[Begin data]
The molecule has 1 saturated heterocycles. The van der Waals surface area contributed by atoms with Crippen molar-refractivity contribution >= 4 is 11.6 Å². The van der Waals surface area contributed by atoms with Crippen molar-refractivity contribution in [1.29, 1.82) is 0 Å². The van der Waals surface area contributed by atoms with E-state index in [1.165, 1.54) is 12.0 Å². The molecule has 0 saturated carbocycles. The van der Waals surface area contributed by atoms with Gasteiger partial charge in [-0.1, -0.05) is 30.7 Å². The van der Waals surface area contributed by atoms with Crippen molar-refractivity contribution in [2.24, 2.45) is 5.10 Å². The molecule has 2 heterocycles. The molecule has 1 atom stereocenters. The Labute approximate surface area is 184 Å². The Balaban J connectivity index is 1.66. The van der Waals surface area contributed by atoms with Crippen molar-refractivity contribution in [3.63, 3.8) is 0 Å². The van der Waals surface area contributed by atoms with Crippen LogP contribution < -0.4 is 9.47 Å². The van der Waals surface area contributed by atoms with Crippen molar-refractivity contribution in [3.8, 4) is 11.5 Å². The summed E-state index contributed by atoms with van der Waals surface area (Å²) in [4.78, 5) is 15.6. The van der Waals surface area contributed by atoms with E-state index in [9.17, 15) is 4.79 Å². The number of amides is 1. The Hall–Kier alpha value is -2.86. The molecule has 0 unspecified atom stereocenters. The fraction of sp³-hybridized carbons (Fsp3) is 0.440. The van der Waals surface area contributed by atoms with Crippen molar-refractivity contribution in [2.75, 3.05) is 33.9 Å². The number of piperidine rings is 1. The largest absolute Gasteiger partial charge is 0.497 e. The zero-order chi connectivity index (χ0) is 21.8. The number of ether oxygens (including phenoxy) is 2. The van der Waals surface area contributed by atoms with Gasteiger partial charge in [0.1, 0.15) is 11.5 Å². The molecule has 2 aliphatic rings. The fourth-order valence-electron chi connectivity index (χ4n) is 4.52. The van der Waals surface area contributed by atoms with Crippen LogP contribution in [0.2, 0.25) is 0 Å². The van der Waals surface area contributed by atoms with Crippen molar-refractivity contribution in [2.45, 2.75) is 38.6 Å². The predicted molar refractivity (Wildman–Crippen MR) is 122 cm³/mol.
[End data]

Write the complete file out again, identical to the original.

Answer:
The molecule has 1 saturated heterocycles. The van der Waals surface area contributed by atoms with Crippen molar-refractivity contribution >= 4 is 11.6 Å². The van der Waals surface area contributed by atoms with Crippen molar-refractivity contribution in [1.29, 1.82) is 0 Å². The van der Waals surface area contributed by atoms with E-state index in [1.165, 1.54) is 12.0 Å². The molecule has 0 saturated carbocycles. The van der Waals surface area contributed by atoms with Gasteiger partial charge in [-0.1, -0.05) is 30.7 Å². The van der Waals surface area contributed by atoms with Crippen molar-refractivity contribution in [2.24, 2.45) is 5.10 Å². The molecule has 2 heterocycles. The molecule has 1 atom stereocenters. The Labute approximate surface area is 184 Å². The Balaban J connectivity index is 1.66. The van der Waals surface area contributed by atoms with Crippen molar-refractivity contribution in [3.63, 3.8) is 0 Å². The van der Waals surface area contributed by atoms with Crippen LogP contribution < -0.4 is 9.47 Å². The van der Waals surface area contributed by atoms with Crippen molar-refractivity contribution in [3.8, 4) is 11.5 Å². The summed E-state index contributed by atoms with van der Waals surface area (Å²) in [4.78, 5) is 15.6. The van der Waals surface area contributed by atoms with E-state index in [9.17, 15) is 4.79 Å². The number of amides is 1. The Hall–Kier alpha value is -2.86. The molecule has 0 unspecified atom stereocenters. The fraction of sp³-hybridized carbons (Fsp3) is 0.440. The van der Waals surface area contributed by atoms with Crippen molar-refractivity contribution in [2.75, 3.05) is 33.9 Å². The number of piperidine rings is 1. The largest absolute Gasteiger partial charge is 0.497 e. The zero-order chi connectivity index (χ0) is 21.8. The number of ether oxygens (including phenoxy) is 2. The van der Waals surface area contributed by atoms with Gasteiger partial charge in [0.1, 0.15) is 11.5 Å². The molecule has 2 aliphatic rings. The fourth-order valence-electron chi connectivity index (χ4n) is 4.52. The van der Waals surface area contributed by atoms with Crippen LogP contribution in [0.2, 0.25) is 0 Å². The van der Waals surface area contributed by atoms with Crippen molar-refractivity contribution in [2.45, 2.75) is 38.6 Å². The predicted molar refractivity (Wildman–Crippen MR) is 122 cm³/mol.